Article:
who leaked the tape. General Mosquito says it is
an NPP mole, similarly doctored as the one with
Kofi Adams and Gabby Asare Darko. And National
Security Coordinator Gbevlo Lartey's
response to the security insinuations was just
that, a response. As far as the public knows, Yaw
Gyan is still safely walking the streets of Ghana.
But the real danger lurks in the shape of a young
man touted as a member of the NDC communications
team. Mr. Felix Kwakye takes up a lot of airtime
speaking for the NDC. In this case, he supports
General Mosquito in the NPP doctoring theory and
goes further that, to breach National Security and
use Government finances to pay party loyalists and
plot mayhem in a national election is of no
consequence. Why lose sleep over this triviality?
I don't know this man's background, but I will
question his values. We are developing a dangerous
group of future politicians.
With this entire goings-on, the Constitutional
Instrument (CI) 73 grew into 77 and finally 78
during the extended sitting of Parliament. CI73
was riddled with mistakes (over a hundred) and the
majority in Parliament finally pulled it back with
one day to mature and substituted it with CI77.
The NPP minority flexed some muscle and walked out
of Parliament. For a moment my heart stopped.
The last spate of walkouts brought unnecessary
toil to Ghanaians.
Following the trail of this CI, Madam Speaker of
Parliament Justice Bamford Addo, in exasperation,
blew MPs off with a 'whatever' ala my teenage
nieces when she noted that 77 also had loads of
mistakes. Finally, we have CI78 from the Assembly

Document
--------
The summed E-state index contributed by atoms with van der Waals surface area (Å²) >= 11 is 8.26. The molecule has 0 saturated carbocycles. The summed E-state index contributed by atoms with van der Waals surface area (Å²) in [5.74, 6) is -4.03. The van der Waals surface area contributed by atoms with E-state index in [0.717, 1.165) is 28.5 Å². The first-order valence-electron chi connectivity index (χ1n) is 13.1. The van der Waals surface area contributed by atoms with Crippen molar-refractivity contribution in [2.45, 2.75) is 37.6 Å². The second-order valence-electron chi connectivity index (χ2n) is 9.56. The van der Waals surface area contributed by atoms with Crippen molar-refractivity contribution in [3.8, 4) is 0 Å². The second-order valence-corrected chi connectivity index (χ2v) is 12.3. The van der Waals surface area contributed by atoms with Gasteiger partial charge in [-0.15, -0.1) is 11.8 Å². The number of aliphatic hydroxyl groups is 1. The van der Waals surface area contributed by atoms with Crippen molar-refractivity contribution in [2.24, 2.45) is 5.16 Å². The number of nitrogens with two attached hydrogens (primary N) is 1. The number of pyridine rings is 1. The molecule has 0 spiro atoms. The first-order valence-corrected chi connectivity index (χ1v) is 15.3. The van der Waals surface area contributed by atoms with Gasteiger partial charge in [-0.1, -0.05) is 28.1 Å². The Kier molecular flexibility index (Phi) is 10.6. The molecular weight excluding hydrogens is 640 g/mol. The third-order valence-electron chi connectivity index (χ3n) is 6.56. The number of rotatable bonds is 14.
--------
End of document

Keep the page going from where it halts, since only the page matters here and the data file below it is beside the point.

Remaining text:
Press. After weeks of trying to get rid of this
'District Four Five' saga, the TUC, GII, CDD, some
churches and especially the minority in Parliament
are wondering where to turn.
First, I should ask the NPP where from the
holier-than-thou posture? We are going round in
circles on this CI. Someone pulled another CI46
to illustrate the differences between the two.
Opposition stance is made indefensible because
previous governments of either party take a
politically advantageous end result, rather than
ensure the law is followed to the letter or at
least corrected to avoid future controversy. A
private members bill is still 'being considered'
by Parliament when we need one like yesterday. So
long as it is not in the interest of Government
they will not table a bill. If the EC made a
mistake eight years ago, should we repeat it just
so the political parties can record a 1-1 draw?
They forget their job is to safeguard the
interests of the people of Ghana?
The Constitution Review Commission is yet to
discuss and implement the people's recommendations
for change, and especially on decentralization and